Once upon a time, 717 million years ago, Earth was a giant snowball – or so the theory goes. Based on some potentially contentious geological evidence, a runaway cooling effect managed to freeze over the entire planet back then, causing a potentially massive disruption to early complex life.
Not only is there still an intense debate as to the extent of the glaciation, but scientists aren’t sure at all what even caused it, particularly as there’s been nothing like it since. Now, a rather elegant and initially counterintuitive theory from a group of Harvard University geoscientists has cropped up – and it places the blame for the big freeze squarely on one of the largest eruptions of all time.
Writing in the journal Geophysical Research Letters, the team explain how a massive chain of volcanoes around 3,220 kilometers (2,000 miles) long stretching from what is now Greenland to Canada let loose, erupting considerable amounts of lava and, importantly, sulfur dioxide gases, over incredibly long periods of time.
Sulfur dioxide as an aerosol is wonderfully reflective, and prevents solar radiation from reaching the planet’s surface. It seems that enough emerged from the ancient eruption that the entire world experienced the worst winter in its 4.5 billion-year-long history.
“The largest of these plumes could have penetrated the tropopause,” the authors write in their study. This high-altitude plume would have spread across the planet, which was easily enough to “force a Snowball.”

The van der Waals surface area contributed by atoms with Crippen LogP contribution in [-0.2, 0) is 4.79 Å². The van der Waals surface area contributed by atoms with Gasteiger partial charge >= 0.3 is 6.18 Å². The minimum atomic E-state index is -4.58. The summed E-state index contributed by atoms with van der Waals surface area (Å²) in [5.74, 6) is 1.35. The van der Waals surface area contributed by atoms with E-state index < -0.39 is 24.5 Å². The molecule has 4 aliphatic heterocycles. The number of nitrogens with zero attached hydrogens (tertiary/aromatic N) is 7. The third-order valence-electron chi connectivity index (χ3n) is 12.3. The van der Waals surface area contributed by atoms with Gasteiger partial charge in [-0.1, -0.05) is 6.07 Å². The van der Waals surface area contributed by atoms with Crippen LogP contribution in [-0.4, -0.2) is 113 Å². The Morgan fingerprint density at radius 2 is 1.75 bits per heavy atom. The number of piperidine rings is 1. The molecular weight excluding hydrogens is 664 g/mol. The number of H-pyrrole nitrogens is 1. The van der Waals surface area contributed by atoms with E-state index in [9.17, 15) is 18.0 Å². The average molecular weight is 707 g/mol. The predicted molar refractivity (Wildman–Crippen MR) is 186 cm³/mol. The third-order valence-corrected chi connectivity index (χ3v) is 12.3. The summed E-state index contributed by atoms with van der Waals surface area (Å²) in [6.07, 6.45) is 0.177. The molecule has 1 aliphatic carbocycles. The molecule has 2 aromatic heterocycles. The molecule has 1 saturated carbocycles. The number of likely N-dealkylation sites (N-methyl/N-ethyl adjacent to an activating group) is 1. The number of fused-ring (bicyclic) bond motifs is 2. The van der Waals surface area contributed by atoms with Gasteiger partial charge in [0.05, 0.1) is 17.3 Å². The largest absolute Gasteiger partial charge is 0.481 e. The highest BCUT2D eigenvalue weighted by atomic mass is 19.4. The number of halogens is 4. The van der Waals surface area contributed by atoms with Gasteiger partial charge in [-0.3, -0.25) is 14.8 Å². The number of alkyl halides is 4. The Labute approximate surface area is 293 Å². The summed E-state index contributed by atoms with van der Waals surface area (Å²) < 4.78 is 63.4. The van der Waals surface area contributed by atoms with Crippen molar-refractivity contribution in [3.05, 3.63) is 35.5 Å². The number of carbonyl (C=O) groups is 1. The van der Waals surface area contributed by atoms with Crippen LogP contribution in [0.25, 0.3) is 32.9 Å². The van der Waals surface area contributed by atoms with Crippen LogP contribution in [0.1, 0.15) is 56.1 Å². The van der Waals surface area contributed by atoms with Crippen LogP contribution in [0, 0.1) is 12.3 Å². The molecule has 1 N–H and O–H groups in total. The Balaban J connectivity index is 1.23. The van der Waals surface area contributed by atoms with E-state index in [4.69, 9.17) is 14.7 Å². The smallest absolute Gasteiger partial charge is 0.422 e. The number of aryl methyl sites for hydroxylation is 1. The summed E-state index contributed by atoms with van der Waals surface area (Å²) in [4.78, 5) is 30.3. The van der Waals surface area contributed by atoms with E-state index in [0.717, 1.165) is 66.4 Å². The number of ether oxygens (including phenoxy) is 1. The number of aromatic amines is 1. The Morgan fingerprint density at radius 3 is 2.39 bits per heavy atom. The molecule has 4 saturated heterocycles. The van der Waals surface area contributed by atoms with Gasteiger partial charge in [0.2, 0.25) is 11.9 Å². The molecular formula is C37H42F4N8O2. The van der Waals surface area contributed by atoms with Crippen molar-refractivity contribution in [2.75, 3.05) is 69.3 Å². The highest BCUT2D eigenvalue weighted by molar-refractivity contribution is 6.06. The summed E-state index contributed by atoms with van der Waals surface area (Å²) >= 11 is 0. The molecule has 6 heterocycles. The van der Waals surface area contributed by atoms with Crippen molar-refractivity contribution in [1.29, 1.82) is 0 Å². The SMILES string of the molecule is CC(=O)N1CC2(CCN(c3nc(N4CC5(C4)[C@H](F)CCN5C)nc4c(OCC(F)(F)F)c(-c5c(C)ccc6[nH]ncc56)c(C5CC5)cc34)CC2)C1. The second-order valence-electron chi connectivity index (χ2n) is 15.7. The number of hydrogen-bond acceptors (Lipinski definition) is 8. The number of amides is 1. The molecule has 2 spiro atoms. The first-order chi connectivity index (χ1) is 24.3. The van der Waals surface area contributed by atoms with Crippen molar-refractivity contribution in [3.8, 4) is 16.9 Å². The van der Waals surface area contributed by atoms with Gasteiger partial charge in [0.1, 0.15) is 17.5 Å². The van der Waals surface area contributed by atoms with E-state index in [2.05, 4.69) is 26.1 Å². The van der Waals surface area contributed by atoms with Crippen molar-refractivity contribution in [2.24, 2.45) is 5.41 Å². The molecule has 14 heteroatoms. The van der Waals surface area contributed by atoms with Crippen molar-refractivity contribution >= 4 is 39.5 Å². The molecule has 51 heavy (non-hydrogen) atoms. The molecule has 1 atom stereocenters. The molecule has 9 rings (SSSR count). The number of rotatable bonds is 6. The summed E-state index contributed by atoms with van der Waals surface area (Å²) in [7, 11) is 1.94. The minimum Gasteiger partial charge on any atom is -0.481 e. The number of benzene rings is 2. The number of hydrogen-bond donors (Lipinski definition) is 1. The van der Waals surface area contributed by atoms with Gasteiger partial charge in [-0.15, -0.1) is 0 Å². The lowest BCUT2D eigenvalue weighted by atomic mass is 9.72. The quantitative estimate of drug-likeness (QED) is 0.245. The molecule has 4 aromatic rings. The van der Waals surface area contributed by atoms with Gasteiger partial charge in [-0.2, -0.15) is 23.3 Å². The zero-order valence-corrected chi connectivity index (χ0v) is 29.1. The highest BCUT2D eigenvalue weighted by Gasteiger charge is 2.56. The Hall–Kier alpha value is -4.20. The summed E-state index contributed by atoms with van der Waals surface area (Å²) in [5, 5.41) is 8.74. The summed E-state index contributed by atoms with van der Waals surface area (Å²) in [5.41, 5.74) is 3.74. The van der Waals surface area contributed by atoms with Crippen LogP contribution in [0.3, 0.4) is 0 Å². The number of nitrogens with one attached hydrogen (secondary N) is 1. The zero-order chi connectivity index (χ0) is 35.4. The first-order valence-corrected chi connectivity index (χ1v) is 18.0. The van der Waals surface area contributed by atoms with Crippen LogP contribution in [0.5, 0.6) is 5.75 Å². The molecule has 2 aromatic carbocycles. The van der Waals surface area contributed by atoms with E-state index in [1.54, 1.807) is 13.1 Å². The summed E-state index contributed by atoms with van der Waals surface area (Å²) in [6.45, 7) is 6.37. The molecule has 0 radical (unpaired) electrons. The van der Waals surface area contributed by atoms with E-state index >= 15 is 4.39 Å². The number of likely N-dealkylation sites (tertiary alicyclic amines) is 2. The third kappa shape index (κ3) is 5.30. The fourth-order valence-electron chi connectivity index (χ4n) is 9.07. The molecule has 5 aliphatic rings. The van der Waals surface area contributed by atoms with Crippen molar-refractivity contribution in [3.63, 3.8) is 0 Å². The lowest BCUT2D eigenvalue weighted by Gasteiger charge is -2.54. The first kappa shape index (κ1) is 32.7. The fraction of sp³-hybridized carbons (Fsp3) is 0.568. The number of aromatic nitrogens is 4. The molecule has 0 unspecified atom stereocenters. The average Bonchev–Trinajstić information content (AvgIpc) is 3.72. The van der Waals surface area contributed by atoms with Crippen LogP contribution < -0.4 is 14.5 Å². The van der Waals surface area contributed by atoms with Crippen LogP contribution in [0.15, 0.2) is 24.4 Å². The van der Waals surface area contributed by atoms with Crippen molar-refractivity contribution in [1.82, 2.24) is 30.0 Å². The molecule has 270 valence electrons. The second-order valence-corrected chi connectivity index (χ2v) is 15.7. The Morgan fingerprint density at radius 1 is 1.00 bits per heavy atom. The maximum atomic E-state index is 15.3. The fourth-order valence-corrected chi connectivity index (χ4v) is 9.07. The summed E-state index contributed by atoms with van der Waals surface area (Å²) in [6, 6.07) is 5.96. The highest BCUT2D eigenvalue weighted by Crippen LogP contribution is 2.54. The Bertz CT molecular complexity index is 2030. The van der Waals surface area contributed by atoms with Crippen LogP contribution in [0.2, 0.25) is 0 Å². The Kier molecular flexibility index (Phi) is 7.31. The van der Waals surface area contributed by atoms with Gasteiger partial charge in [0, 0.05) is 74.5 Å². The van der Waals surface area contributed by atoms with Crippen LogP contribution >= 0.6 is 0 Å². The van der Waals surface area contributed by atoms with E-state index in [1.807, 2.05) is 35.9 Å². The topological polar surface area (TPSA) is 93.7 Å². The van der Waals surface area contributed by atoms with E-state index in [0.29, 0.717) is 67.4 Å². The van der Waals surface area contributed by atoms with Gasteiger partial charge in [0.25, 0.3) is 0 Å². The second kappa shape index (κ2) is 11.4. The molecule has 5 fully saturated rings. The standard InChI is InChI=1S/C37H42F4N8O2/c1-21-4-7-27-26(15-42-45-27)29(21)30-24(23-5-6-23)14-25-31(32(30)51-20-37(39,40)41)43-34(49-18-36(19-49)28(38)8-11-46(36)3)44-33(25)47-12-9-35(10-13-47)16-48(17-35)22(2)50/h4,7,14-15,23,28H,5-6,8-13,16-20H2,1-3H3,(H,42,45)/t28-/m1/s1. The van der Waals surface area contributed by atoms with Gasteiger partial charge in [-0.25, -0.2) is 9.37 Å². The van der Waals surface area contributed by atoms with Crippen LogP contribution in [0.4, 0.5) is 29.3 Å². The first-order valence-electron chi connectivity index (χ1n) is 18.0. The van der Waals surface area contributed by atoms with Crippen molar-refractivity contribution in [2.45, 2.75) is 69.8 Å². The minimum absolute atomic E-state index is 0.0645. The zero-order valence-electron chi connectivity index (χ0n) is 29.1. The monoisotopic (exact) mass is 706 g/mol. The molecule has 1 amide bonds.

This eruption was rich in sulfur compounds, which cooled the climate very quickly. RossiRobinNice/Shutterstock
This sulfurous cooling effect can be seen during any major volcanic eruption, but it often only lasts for a year or so. Some larger eruptions can cool the planet enough so that the region lacks a distinct summer for several years.
Sometimes, the lava outflow is on a continental scale, and takes place over many millions of years. Notable examples include that which emerged from Siberia during the Great Dying mass extinction event 252 million years ago, or the prolific, fiery effusion of the India-based Deccan Traps during the end-Cretaceous mass extinction event.
Volcanic rocks analyzed by the team from Canada’s Arctic region highlight that a similarly epic eruption took place shortly before Snowball Earth was said to have begun – and importantly, these rocks were particularly rich in sulfur compounds, so the planet ultimately became an ice cube.